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D100 Digital Camera5-stars


Nikon D100. Photo by Kodak DC-260.

Once in a lifetime we are fortunate enough (or reckless enough) to buy that dream car, or the dream home, or ... the perfect camera.

Nothing's "perfect". Nothing lasts forever. A good investment should still pay for itself over time, in performance and satisfaction.

This investment should last a lifetime, more likely so if you're already over 50. This camera is everything a serious amateur photographer could want in a digital camera, and, yes, you CAN take your lenses with you -- if you stay in the Nikon SLR family of cameras, into which the D100 has made a dramatic entry.

Nikon D100 6.3 megapixel single lens reflex digital camera, with AF Nikkor 24-120 Zoom attached. Camera measures 5.7W x 4.6H x 3.2 D (inches, body only). Camera body is strikingly similar to N80 35mm film camera body in design and size, but about 9mm taller. Lens and tripod adapter, both pictured here, not included in the D100 retail box. Included: camera body, strap, EN-EL3 D100 Lithium battery pack, external charger, protective caps and clear monitor cover, audio cable, USB cable, manual, and Nikon View 5 browser and capture software. Takes Compact Flash or IBM microdrive, not included. The owners manual documentation is unusually clear and well written.

Moving to a camera in the D100 feature range is not a decision to be made casually. This is not something that can be shared and enjoyed by the whole family. Though anybody can delight at the stunningly sharp, clear pictures, there are cameras on the market at less than half the price with great fixed optics, 4 to 6 megapixels, that are much easier to use and may even take more pleasingly balanced pictures in the hands of the average consumer.

The D100 costs $1999, slightly more than the totals we paid for the Kodak DC-260 when it came out in 1998, plus the cost of the Sony DSC-S85 when we bought it in 2001.

If you aren't already a 35mm enthusiast, and don't like the jargon of f-stops, shutter speeds and ISO ratings: the D100 is capable (like all digital cameras) of shooting fully automatic focus and exposure. Don't let that fool you. The extra leap to the complexity of pro and semi-pro cameras allows you, among other things, to turn all that "auto" stuff off when it gets in your way. You can still focus manually, and set shutter speed and f-stop manually, for special situations and when you want exposure-to-exposure consistency that "Auto" can't deliver.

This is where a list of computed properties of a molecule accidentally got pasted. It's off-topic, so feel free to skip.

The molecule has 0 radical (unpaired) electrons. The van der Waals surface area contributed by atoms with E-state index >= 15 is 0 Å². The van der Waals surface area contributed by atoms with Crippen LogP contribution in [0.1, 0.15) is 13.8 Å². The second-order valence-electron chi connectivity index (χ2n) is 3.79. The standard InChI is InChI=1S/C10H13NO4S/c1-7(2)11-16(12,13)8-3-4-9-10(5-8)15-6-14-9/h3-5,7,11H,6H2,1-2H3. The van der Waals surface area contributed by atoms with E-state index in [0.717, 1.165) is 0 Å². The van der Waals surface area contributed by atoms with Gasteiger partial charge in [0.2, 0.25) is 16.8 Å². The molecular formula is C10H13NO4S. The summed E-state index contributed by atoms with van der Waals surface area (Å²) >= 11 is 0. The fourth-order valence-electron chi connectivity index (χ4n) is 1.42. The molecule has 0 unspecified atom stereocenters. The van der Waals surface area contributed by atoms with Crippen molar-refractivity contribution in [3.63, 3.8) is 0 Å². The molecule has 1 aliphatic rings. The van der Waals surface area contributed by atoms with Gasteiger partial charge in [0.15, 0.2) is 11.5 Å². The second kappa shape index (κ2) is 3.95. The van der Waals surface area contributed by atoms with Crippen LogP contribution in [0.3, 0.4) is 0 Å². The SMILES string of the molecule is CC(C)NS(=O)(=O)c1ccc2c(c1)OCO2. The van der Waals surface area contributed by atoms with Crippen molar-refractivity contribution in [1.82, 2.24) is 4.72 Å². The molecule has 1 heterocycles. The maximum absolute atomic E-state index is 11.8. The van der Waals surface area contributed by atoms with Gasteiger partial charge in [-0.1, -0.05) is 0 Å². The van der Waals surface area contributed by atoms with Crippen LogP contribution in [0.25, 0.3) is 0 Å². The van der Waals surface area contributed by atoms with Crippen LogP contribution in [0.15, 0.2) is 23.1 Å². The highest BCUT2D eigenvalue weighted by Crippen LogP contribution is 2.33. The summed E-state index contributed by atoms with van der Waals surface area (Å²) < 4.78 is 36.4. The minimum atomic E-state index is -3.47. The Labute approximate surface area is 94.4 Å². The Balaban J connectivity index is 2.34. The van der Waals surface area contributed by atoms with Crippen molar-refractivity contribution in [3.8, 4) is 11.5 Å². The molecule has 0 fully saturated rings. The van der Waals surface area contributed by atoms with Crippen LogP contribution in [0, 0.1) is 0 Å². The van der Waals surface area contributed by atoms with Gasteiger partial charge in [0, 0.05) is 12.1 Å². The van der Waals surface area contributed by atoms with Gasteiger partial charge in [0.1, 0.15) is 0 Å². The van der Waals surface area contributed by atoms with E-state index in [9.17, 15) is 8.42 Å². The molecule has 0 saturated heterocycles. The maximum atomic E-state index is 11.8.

In short, this camera will always have limited appeal to most consumers, even if prices come down to the level of 35mm film cameras, which is not likely to happen Real Soon Now.

The D100 joins the ranks of a handful of new digital SLR's that fill the gap between the $999 high end consumer digital camera and the $16,000 to $34,000 professional digitals. This includes the stunning Canon D60 Eos, which runs neck and neck with the D100, and in some ways outshines it. In the end, the photographer with a stable of Canon lenses will automatically choose the D60; the Nikon buff will naturally choose the D100.

No, neither film nor digital SLR bodies come with lenses at all (unless sold as a special "bundle"). It's assumed most photographers already have the lenses they like using. The ability to switch lenses, say from normal to telephoto, gives the SLR much of its desired versatility. Equally useful is the ability to add screw-on filters (ultraviolet, polarizing, tinted and neutral) and close-up attachments.

Although no digital camera is ideal for deep-space photography, the SLR camera body can be attached directly to the back of many astronomy telescopes with a cheap adapter. The D100, so mounted, will take stunning pictures of "bright" night sky objects such as the moon and planets. With smaller telescopes, this is the ideal for terrestrial photography for extreme magnification, distance, or really bright, sharp close-ups.